Film night at the museum: The allure of the world’s greatest galleries

Directors are being increasingly enticed by the mystery of museums

Film-makers seem intrigued by the secret life of museums. There are a number of recent documentaries about the inner workings of these institutions. Eighty-four-year-old American auteur Frederick Wiseman, who will receive a Lifetime Achievement award at next week’s Venice Film Festival,  has just made a three hour film about London’s National Gallery. Dutch director Oeke Hoogendijk spent a full decade chronicling the multi-million pound renovation of Amsterdam’s celebrated Rijksmuseum for her epic TV series and feature doc, The New Rijksmuseum. Margy Kinmonth’s Hermitage Revealed, which tells the long and tumultuous story of the State Hermitage Museum in St Petersburg, will be in British cinemas in early September.

These documentaries follow on from the many feature films that have used museums as a backdrop. Alfred Hitchcock staged a dramatic chase sequence at the end of Blackmail (1929) inside the British Museum. Ron Howard’s film of The Da Vinci Code (2006) begins with conspiracy and murder in the Louvre. Russian director Alexander Sokurov shot his famous one-shot movie Russian  Ark (2002) in the Hermitage. Experimental artist and filmmaker Matthew Barney made part of The Cremaster Cycle in the Guggenheim in New York. You can even see  Cary Grant fiddling with dinosaur bones in Bringing Up Baby (1938) or Ben Stiller grappling with a skeletal T.Rex in Night At The Museum (2006).

So what is the fascination? There are obvious reasons why museums attract filmmakers. They are their own mini-universes, with vast support staffs to care for the rare, gorgeous and expensive objects. They are a gateway to the past. They are fought over by sponsors, patrons and politicians. The buildings themselves are vast, mausoleum-like spaces that lend themselves to conspiracy and intrigue.

Wiseman’s new film explores every aspect of the way the National Gallery works. The director’s method is obvious from the first frames – a montage of some stunningly beautiful paintings in the collection next to footage of a cleaner diligently hoovering the gallery floor.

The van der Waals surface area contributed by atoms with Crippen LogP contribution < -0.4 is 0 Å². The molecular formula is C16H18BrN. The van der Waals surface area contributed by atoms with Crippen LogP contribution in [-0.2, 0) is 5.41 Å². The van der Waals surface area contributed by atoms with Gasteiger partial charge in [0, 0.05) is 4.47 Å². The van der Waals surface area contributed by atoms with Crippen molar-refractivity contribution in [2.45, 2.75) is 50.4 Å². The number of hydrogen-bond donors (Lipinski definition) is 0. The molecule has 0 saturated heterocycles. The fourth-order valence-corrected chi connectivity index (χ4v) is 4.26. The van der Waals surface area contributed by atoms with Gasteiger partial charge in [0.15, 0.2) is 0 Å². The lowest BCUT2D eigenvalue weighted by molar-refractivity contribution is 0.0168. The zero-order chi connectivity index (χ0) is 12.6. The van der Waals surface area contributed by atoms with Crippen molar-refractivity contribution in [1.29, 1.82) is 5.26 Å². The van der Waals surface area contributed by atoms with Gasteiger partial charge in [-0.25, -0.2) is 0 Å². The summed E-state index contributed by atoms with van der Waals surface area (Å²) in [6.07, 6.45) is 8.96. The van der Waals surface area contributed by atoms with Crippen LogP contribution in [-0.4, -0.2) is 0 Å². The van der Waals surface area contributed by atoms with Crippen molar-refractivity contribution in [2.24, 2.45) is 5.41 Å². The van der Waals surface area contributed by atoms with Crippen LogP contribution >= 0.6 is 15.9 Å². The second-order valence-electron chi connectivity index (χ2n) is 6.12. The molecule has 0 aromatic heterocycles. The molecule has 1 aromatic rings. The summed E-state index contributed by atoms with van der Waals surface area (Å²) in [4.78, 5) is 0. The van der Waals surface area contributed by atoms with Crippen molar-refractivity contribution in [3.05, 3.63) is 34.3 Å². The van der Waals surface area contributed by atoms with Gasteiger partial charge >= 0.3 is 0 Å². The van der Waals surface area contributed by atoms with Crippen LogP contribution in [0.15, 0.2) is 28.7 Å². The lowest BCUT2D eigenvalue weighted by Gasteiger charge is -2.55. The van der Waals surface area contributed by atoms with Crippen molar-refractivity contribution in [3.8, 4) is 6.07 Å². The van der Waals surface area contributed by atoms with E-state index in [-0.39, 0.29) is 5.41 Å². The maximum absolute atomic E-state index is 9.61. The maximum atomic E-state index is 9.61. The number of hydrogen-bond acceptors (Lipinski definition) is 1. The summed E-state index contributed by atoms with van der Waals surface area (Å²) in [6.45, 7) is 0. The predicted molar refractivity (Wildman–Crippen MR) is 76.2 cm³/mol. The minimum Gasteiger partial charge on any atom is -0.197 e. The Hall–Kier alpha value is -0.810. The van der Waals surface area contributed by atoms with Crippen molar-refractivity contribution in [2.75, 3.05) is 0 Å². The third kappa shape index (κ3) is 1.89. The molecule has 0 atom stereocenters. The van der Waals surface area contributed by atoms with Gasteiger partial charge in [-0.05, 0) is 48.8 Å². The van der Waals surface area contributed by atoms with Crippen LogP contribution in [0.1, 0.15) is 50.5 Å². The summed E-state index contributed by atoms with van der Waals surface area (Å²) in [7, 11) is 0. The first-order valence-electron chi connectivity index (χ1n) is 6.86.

As in other Wiseman documentaries, little in the way of context is provided. The unobtrusive director is somehow able to shoot in every nook of the museum without disturbing the gallery workers or visitors. He shows us restorers touching up old paintings. He shows us frame makers paring wood into elaborate patterns.  He doesn’t have an agenda. He isn’t attacking the elitism of the museum or bemoaning its populism. He doesn’t even give us the names or jobs of the people he films. He simply observes.

Oeke Hoogendijk’s fascinating film about the reconstruction of the Rijksmuseum in Amsterdam tells an altogether more turbulent story.  Hoogendijk began filming in 2005. Back then, everybody expected that the Netherlands’ most prestigious museum would re-open by 2008, at the latest. Spanish architects Antonio Cruz and Antonio Ortiz had come up with an elegant new design for the enlargement of the building.

All might have gone smoothly had it not been for the Dutch Cyclists’ Union. The design by Cruz and Ortiz required Amsterdam’s bicyclists to make a detour rather than take their usual route underneath the building on a path that was owned by the city, not the museum. They complained vociferously and eventually forced a change of plans and the reconstruction of the museum ground to a halt. 

As it became apparent that the Rijksmuseum wouldn’t re-open until 2013, the institution’s director, Ronald de Leeuw, quit. “At certain moments, I felt it would go on forever. When it (the Museum) opened, I was kind of stunned,” Hoogendijk said. “It was strange to know that this was going to be the end of 10 years (of work.) It was like you have a job and you’re going to stop and quit – or you’ve been fired!”

Hermitage Revealed is being screened as part of the UK-Russia “Year Of Culture,” an event that has been coming under strain as a result of deteriorating relations between the two countries. As its title suggests, the film aims to give audiences an immersive experience – to provide them with privileged access to a museum that houses many of Russia’s greatest treasures and that has had a very colourful history from the time of Catherine The Great to the present day.

In all these documentaries, the filmmakers’ cameras are able to pry into parts of the buildings that are strictly off limits to the public. They show hidden aspects of museum life. That is what makes them so fascinating. At the same time, the films provoke  frustration too – a lingering sense that  the best way really to experience a  museum is still to visit it in person.

‘Hermitage Revealed’ opens on 9 September. ‘National Gallery’  s likely to be released in the UK later in the year

News
Northern exposure: social housing in Edinburgh, where Hassiba now works in a takeaway
books An Algerian scientist adjusts to life working in a kebab shop
Arts and Entertainment